Generally, a proof of loss form requires you to include information like the coverage amounts at the time of the loss, the date and cause of the loss, and the parties claiming the loss under the insurance policy. Specific information required on the proof of loss form can include:

  • The time and cause of the loss
  • The interests of all insured individuals and other individuals in the property
  • All liens on the property
  • Other insurance policies that may cover the loss
  • Changes in title or occupancy of the property during the policy term
  • Details of damaged buildings and detailed repair estimates
  • Inventory of damaged personal property
  • Receipts for additional living expenses incurred, including records that support fair rental value loss
  • Evidence or affidavit that supports additional claims

The goal of a proof of loss document is to protect the insurance company by forcing the customer to either tell the truth about the claim or lie under oath and face more serious penalties. Insurance companies lose millions of dollars to insurance fraud every year. Sworn proof of loss statements are one more way for insurance companies to avoid this issue.

Tips for Filling Out & Submitting a Proof of Loss Form

1) Fill Out the Form Accurately and Truthfully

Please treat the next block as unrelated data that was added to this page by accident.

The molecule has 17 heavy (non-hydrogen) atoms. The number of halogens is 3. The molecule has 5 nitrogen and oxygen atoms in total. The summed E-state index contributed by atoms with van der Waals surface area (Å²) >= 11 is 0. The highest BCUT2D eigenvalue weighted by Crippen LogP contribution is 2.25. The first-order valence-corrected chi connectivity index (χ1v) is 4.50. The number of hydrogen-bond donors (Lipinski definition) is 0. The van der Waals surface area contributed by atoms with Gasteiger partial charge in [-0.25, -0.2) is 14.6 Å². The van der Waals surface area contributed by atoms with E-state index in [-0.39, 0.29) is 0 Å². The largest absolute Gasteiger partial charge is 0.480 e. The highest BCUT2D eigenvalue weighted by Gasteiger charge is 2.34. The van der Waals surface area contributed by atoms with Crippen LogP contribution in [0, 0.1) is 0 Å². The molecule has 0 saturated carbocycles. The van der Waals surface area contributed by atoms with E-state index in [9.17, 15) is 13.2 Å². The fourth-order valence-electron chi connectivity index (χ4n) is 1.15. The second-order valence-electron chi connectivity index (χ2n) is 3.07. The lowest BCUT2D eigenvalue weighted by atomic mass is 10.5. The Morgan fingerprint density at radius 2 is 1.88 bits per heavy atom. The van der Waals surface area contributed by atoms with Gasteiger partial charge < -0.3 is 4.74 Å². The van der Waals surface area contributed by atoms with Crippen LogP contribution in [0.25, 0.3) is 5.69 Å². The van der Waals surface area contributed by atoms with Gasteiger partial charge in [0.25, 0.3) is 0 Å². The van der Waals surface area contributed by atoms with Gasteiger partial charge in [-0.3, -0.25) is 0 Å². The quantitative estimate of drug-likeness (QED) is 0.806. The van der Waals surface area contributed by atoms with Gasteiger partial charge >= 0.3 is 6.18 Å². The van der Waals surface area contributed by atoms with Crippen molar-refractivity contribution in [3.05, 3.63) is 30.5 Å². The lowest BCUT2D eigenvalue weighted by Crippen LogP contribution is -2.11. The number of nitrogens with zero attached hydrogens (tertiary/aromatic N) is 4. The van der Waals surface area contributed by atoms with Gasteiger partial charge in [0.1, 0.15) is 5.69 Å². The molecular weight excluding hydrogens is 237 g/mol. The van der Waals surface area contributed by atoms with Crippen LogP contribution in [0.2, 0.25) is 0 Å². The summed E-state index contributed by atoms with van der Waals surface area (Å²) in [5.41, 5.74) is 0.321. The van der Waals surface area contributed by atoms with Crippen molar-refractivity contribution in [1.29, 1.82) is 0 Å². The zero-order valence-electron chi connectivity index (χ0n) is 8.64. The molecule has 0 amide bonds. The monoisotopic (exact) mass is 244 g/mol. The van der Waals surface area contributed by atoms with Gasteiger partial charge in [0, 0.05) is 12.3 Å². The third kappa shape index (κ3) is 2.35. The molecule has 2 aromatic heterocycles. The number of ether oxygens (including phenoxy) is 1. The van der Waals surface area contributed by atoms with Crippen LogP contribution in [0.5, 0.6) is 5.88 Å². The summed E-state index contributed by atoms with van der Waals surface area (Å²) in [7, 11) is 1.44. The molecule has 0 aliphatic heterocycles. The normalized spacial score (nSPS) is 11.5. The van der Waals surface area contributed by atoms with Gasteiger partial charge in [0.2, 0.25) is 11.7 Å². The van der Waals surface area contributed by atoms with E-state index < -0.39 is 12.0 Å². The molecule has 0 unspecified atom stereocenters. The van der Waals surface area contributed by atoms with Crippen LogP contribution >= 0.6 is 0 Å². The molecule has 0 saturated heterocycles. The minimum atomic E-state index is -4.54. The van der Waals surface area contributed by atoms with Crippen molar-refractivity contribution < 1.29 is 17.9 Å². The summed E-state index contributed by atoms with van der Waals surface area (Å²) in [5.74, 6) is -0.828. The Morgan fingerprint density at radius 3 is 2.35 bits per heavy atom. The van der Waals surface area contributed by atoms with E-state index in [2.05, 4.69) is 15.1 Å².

Failing to fill out the form accurately can lead to underpayment of your claim. Or, the insurance company could even deny your claim entirely. Fabricating information on your proof of loss form could lead to fraud charges.

All information mentioned in the form must be factual and based on supporting evidence. Inaccuracies or misrepresentations can result in a denial of coverage.

2) Follow Time Requirements
Insurance companies may require your proof of loss form within 30 to 60 days of requesting the form. Make sure you abide by these time requirements.

Remember: insurance companies will look for any excuse to weaken or deny your claim. Failing to submit a proof of loss document within a certain period of time can cause significant future problems.

3) Obtain Detailed Estimates of Property Damage
The more supporting evidence you have to support your claim, the better. You may want to contact a public adjuster to help you create a specific estimate of your property damage, for example.

Or, you may want to contact a general contractor, a roofing company, or another specialist to complete an estimate. Then, provide this estimate to the insurance company.

It’s always helpful to have these estimates even if the proof of loss form doesn’t require them. If your insurance company offers $10,000 to repair the damages but the estimate was for $25,000, for example, then you may be better able to negotiate with the insurer.

How Public Adjusters Can Help with Proof of Loss

A public adjuster can help manage policyholder duties and submitting proof of loss. A good public adjuster will help you prepare, estimate, negotiate, and settle your insurance claim, maximizing your settlement offer and ensuring you abide by all proof of loss document requirements.

Contact a ClaimsMate public adjuster today to get help with proof of loss and other policyholder duties for a property insurance claim.